WhatsApp Minimum Age Reduced to 13 in Europe

picture of WhatsApp reducing minimum age to 13 in Europe

Meta social media powerhouse, has stirred controversy by reducing the minimum age requirement for WhatsApp in Europe from 16 to 13, a move that has drawn criticism from advocates for children’s rights.

Meta’s strategy to expand its global user base involves continually reducing the age limit for its platforms. This is seen in its decision to lower WhatsApp’s minimum age in Europe from 16 to 13.

This change in age restriction, which took effect in the European Union on Thursday, aligns with the announcement made in February for users in the United Kingdom. Meta, which acquired WhatsApp a decade ago, asserts on its website that this adjustment ensures “a consistent minimum age requirement for WhatsApp globally.”

The decision to reduce the age limit has ignited backlash from children’s rights advocates in the UK. They argue that it exposes young people to a myriad of well-documented online risks. Daisy Greenwell, co-founder of the UK-based campaign group Smartphone Free Childhood, condemned the move, stating, “WhatsApp is prioritizing shareholder profits over children’s safety.” She further criticized the decision as “completely tone-deaf,” highlighting the growing concerns raised by scientists, doctors, teachers, child safety experts, parents, and mental health professionals regarding the detrimental effects of social media use on children.

In response to the criticism, a WhatsApp spokesperson told CNN correspondent that they provide users with options to control who can add them to groups. Additionally, they offer the ability to block and report accounts when receiving messages from unknown numbers.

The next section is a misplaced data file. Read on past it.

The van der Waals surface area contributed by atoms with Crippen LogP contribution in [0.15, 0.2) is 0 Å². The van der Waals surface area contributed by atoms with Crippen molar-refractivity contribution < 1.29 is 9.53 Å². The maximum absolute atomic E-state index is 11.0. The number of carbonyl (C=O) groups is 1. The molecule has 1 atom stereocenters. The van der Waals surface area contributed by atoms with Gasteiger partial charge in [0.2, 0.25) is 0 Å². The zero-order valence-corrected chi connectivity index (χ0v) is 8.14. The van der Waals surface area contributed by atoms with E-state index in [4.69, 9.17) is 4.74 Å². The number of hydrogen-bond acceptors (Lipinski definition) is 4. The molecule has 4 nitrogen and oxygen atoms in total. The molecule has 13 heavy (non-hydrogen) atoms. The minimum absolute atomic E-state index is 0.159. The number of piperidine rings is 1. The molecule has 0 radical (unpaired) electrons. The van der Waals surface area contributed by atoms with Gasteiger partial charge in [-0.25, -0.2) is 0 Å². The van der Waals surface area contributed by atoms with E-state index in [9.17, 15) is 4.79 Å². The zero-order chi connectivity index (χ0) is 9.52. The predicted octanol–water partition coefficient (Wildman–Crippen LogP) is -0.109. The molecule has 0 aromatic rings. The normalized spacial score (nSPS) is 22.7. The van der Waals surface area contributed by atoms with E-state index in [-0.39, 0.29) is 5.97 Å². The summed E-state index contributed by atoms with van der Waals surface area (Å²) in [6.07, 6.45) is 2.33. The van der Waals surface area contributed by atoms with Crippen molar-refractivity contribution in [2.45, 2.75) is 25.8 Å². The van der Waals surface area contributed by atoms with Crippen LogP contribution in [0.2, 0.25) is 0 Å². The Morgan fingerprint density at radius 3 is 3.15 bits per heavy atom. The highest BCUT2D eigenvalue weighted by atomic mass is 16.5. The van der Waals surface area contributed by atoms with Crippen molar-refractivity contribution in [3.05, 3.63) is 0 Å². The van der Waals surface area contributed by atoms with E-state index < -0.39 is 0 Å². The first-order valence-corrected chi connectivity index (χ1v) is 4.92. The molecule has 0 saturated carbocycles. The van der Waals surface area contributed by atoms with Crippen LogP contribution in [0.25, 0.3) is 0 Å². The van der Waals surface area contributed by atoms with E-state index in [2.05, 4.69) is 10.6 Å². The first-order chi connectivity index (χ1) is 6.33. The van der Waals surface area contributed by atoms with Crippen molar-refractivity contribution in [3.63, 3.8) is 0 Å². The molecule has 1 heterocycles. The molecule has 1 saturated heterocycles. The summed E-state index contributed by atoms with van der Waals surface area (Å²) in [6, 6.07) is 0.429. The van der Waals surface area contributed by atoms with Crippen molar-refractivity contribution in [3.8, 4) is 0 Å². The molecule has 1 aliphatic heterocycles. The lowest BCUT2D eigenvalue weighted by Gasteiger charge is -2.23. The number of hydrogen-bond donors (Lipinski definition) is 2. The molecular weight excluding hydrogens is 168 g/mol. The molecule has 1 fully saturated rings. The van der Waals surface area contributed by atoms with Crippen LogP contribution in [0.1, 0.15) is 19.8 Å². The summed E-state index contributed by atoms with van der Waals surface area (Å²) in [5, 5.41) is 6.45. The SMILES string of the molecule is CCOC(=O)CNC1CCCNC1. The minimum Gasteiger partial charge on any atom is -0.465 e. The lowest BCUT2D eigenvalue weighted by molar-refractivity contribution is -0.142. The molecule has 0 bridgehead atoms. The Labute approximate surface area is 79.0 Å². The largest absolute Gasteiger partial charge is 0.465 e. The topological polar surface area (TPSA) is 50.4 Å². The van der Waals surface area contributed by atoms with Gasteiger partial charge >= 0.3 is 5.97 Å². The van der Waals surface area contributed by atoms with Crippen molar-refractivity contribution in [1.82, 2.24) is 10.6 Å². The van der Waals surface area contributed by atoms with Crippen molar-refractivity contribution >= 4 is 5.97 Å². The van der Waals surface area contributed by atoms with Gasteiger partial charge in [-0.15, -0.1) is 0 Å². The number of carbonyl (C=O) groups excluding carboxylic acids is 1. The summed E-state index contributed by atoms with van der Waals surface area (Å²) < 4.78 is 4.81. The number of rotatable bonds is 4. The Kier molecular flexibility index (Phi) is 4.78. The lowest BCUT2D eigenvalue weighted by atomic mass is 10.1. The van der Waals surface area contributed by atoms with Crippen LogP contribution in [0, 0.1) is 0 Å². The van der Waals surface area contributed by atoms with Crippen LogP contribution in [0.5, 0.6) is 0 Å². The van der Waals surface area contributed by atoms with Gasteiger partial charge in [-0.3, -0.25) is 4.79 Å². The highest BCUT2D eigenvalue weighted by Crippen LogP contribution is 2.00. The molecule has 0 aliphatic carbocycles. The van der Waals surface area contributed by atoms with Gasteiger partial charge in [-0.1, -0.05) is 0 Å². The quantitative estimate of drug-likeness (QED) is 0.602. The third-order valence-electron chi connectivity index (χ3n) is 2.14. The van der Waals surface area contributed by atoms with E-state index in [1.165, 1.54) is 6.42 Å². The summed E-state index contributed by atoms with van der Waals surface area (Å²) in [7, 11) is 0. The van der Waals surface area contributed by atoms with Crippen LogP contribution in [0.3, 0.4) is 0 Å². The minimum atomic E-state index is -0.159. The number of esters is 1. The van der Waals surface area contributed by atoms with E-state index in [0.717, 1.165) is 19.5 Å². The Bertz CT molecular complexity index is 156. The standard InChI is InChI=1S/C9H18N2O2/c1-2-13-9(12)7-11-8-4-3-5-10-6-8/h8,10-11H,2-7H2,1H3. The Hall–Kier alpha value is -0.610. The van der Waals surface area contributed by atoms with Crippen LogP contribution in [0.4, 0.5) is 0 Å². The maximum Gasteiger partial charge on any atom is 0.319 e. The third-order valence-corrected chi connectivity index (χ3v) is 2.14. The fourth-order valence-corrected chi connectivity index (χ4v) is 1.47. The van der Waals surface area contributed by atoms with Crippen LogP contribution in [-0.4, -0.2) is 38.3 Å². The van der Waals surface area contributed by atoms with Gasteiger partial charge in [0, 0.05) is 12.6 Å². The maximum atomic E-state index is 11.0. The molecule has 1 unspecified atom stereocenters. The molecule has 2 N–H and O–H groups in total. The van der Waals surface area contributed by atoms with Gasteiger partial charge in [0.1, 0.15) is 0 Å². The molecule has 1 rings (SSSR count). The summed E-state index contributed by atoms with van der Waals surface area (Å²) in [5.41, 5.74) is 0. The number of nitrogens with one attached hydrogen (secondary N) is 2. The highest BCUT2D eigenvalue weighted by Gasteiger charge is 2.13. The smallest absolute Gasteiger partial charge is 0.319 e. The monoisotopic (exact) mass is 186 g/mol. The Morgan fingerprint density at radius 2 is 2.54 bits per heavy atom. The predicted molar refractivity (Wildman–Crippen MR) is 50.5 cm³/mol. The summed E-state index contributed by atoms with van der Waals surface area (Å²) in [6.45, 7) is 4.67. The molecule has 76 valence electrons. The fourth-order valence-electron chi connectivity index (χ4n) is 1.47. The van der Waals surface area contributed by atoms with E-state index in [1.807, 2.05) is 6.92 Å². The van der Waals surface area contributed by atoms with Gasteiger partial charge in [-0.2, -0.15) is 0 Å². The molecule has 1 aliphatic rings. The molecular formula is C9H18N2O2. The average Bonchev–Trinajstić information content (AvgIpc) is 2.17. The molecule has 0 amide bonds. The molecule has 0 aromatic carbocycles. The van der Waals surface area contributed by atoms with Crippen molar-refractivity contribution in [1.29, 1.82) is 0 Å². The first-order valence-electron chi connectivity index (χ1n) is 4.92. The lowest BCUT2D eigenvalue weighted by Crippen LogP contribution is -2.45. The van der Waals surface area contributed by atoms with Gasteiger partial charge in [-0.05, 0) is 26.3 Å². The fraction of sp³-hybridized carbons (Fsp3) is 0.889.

Interestingly, in a press release unrelated to the change in WhatsApp’s age policy in Europe, Meta announced on Thursday that it was testing new features aimed at protecting young people from the dangers of “sextortion” and “intimate image abuse.” The company hopes these features will make it more challenging for potential scammers and criminals to target and interact with teenagers.

This move by Meta to lower age restrictions is not new. The company has faced criticism in the past for its efforts to reduce age restrictions across its platforms, particularly in the United States. Internal communications suggested that as part of an ongoing lawsuit against the company, there are some instances where CEO Mark Zuckerberg sometimes directly ignored some of his senior executives who advocated for greater protections for adolescents.

The decision to lower the age limit for WhatsApp in Europe reflects Meta’s ongoing efforts to expand its user base and maximize engagement on its platforms. However, it also underscores the challenges and concerns surrounding children’s safety in the digital age.

Advocates for children’s rights continue to push for stricter regulations and better protections to safeguard young users from the potential harms of social media. As the debate over online safety and privacy intensifies, it remains to be seen how policymakers and tech companies will address these complex issues in the future.

Despite the controversy surrounding Meta’s decision, the European Commission, the EU’s executive body, has yet to issue a comment on the matter.

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